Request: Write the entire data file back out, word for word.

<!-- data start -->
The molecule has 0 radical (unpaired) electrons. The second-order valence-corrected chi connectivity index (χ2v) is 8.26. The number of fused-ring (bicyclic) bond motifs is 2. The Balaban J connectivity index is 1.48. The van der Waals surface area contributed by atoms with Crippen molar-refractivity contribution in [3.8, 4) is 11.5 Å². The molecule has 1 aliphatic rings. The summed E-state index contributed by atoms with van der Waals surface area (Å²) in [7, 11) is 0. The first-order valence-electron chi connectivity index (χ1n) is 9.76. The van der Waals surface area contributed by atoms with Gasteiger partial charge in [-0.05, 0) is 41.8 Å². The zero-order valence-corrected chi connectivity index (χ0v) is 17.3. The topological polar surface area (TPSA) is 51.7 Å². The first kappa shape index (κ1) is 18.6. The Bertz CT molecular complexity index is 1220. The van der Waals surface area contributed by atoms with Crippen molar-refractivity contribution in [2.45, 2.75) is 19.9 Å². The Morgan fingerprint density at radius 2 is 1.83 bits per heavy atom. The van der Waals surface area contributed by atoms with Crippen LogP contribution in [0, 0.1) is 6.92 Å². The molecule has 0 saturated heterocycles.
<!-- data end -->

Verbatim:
The molecule has 0 radical (unpaired) electrons. The second-order valence-corrected chi connectivity index (χ2v) is 8.26. The number of fused-ring (bicyclic) bond motifs is 2. The Balaban J connectivity index is 1.48. The van der Waals surface area contributed by atoms with Crippen molar-refractivity contribution in [3.8, 4) is 11.5 Å². The molecule has 1 aliphatic rings. The summed E-state index contributed by atoms with van der Waals surface area (Å²) in [7, 11) is 0. The first-order valence-electron chi connectivity index (χ1n) is 9.76. The van der Waals surface area contributed by atoms with Gasteiger partial charge in [-0.05, 0) is 41.8 Å². The zero-order valence-corrected chi connectivity index (χ0v) is 17.3. The topological polar surface area (TPSA) is 51.7 Å². The first kappa shape index (κ1) is 18.6. The Bertz CT molecular complexity index is 1220. The van der Waals surface area contributed by atoms with Crippen molar-refractivity contribution in [2.45, 2.75) is 19.9 Å². The Morgan fingerprint density at radius 2 is 1.83 bits per heavy atom. The van der Waals surface area contributed by atoms with Crippen LogP contribution in [0, 0.1) is 6.92 Å². The molecule has 0 saturated heterocycles.